Feed Strategy - April 2018 - 36
36 ❙ FeedStrategy
FRAUDULENT ORGANIC GRAINS
numerous studies and market data have shown
that they are willing to pay a premium.
But when the crux of organic food's
value proposition relies on consumer
trust in the supply chain, regulators and
certification agencies, what do scandals
such as fraudulent grain imports do to
"Consumers have a lot information to decipher so they
hold those labels and standards as credible resources,"
O'Carroll said. "I trust that what I buy is what I'm getting
- so yes, it does shake consumer confidence and we owe
it to ourselves to do our part to ensure that anything in our
supply chain is actually real."
Consumers are increasingly concerned about who is
producing their food and how it's being produced, and
organic agriculture "needs to stand up together
to keep the integrity of the seals consumers
trust," she said.
"If the grain
delivery doesn't come
meet the standard,
reject it," she said. "Domestically, we're getting rejected
at the elevator if we don't meet quality specs. The same
standards should be held for international players."
Sources suggest imported organic grains be rejected at
the port if they test below the 5 percent contamination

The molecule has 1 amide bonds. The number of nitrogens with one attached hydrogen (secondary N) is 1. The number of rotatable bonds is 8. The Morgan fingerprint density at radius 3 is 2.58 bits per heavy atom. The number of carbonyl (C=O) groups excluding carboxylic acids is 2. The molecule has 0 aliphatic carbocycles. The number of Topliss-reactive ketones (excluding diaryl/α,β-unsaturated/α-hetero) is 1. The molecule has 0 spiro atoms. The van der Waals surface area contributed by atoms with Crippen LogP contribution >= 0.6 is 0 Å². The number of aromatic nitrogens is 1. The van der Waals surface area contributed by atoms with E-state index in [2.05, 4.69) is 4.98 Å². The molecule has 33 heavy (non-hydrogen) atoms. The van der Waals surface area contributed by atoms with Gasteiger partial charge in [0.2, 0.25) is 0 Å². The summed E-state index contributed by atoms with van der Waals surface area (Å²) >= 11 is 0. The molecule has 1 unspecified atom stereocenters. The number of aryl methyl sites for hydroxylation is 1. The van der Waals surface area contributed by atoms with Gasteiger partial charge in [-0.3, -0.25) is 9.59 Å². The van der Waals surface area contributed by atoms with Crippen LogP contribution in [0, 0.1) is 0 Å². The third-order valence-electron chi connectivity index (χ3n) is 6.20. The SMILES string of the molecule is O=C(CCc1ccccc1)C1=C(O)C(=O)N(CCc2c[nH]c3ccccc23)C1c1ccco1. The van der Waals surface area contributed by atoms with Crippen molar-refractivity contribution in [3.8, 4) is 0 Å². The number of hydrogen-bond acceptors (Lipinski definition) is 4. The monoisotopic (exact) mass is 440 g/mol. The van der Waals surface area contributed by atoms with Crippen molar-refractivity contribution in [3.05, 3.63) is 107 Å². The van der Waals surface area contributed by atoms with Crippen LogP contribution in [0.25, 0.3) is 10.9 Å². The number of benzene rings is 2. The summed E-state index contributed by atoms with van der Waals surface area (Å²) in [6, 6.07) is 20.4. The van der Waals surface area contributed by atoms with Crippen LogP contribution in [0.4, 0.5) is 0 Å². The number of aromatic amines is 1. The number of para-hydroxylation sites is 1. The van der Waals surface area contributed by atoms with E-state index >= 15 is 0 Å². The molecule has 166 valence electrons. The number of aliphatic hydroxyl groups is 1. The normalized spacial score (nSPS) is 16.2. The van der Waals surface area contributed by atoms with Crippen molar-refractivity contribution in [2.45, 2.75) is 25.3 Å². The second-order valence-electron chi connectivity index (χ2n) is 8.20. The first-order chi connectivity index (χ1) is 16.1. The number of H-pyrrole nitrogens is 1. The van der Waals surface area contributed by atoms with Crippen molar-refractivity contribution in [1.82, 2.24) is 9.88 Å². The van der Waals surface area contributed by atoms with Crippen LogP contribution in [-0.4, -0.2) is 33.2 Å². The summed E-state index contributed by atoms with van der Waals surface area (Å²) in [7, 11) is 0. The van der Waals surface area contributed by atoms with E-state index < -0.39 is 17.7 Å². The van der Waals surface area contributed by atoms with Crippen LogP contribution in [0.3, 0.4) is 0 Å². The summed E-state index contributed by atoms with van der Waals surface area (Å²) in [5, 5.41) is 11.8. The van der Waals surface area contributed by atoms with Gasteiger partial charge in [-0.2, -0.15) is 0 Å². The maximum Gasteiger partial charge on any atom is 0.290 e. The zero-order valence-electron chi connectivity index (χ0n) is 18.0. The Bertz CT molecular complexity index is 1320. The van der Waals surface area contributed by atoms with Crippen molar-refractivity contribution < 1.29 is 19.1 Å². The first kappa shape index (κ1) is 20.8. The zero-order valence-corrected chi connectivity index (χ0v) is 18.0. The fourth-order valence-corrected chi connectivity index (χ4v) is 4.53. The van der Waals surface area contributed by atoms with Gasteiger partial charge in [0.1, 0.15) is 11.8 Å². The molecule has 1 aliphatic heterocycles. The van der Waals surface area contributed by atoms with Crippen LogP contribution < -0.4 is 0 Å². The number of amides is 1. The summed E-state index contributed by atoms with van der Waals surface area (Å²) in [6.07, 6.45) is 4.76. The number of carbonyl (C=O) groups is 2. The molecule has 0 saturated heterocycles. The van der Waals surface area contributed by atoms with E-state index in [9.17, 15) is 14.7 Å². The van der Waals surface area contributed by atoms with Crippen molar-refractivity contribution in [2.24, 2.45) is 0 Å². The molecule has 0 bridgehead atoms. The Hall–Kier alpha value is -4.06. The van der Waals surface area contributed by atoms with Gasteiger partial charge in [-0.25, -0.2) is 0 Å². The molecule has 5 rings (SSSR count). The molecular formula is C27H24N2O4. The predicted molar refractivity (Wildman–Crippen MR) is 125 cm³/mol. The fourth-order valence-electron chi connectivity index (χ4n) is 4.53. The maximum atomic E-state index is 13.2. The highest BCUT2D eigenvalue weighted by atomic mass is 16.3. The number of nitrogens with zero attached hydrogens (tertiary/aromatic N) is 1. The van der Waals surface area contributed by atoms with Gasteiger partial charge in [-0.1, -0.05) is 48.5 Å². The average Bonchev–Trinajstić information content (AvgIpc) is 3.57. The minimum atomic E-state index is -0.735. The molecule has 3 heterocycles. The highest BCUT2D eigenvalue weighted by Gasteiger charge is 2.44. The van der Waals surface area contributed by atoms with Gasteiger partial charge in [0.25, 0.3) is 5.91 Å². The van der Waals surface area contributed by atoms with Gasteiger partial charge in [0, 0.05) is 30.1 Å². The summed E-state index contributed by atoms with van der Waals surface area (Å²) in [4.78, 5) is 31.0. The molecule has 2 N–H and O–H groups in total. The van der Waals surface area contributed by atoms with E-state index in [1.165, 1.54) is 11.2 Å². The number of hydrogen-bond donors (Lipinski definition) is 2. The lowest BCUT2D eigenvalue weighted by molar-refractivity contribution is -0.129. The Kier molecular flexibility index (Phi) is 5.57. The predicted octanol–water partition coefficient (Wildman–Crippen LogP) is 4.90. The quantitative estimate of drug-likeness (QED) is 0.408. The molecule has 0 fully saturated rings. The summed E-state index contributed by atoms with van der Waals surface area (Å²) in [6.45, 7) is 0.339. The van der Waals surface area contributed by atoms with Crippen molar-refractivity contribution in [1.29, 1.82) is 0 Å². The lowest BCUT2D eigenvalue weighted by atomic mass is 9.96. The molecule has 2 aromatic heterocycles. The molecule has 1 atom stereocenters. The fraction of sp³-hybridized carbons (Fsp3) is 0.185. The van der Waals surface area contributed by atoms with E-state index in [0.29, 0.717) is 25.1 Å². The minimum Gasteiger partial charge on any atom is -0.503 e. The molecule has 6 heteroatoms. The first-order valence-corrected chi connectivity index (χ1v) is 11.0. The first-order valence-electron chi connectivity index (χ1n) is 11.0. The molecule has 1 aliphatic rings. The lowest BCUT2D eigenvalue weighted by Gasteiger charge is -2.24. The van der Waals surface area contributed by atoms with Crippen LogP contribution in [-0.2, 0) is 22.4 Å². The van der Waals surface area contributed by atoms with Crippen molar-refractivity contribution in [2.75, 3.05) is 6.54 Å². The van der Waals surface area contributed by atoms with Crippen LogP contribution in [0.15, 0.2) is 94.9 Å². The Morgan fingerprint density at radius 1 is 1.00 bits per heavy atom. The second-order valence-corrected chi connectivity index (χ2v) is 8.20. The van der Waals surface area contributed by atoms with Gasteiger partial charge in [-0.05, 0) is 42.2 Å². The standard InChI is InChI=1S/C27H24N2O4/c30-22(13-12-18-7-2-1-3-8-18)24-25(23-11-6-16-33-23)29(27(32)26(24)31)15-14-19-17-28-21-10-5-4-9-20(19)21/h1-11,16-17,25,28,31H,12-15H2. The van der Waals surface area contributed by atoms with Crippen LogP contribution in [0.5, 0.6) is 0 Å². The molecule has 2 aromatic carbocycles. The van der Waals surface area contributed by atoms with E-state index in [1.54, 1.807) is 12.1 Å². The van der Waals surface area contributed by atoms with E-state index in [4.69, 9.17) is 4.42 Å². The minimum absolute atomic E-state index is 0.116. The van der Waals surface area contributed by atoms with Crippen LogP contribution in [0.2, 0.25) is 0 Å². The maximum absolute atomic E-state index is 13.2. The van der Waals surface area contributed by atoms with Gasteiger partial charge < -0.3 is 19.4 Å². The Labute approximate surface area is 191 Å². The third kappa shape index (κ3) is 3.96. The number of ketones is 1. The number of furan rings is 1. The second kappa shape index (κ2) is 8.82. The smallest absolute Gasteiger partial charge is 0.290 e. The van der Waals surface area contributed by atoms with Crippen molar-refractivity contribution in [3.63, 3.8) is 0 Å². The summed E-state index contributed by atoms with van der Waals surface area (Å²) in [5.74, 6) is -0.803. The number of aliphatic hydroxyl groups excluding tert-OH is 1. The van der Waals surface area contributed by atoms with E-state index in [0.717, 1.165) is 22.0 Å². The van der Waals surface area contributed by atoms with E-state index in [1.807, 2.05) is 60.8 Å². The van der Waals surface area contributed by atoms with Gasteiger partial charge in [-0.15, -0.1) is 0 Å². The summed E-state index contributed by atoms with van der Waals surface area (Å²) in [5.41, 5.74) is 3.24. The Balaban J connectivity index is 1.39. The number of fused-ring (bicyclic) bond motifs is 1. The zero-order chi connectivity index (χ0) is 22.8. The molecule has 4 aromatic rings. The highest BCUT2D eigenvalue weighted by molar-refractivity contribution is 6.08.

threshold set by Non-GMO Project limits or to
European organic feed standards.
The role of the US organic
GRAIN IMPORTS $
totaled more than
O'Carroll supports the import
of organic grains, but also feels U.S.
farmers are missing an opportunity.
"While we won't be able to compete
with foreign imports on price because
million they're willing to produce large volumes
on very slim margins, we can compete
with them on quality," she said.
If grain producers struggle to be
profitable, O'Carroll suggests they take action
and produce what the U.S. consumer wants.
"If you're a conventional farmer, consider
transitioning, consider going non-GMO - it's an option
and that's one of the benefits of being a farmer," she said.
"To survive on the farm, profitability and your profit
margin often come down to the decisions we make. If
the way we used to do business isn't keeping us aﬂoat or
allowing our banks to give us operating capital, we need
to adjust and move with the times." ■
References upon request
What can organic feed
Despite emerging traceability
technologies, such as blockchain, O'Carroll
believes "anything can be manipulated," so grain testing is
critical at multiple touchpoints.
"It's not enough to rely on test results collected at the
beginning [of transport], but make sure to collect samples
and test at the end delivery point as well," she said.
She also suggests organic feed manufacturers
know and trust the buyer they are sourcing from
- domestically and internationally - and to include
specific quality clauses in their contracts.
www.WATTAgNet.com ❙ April 2018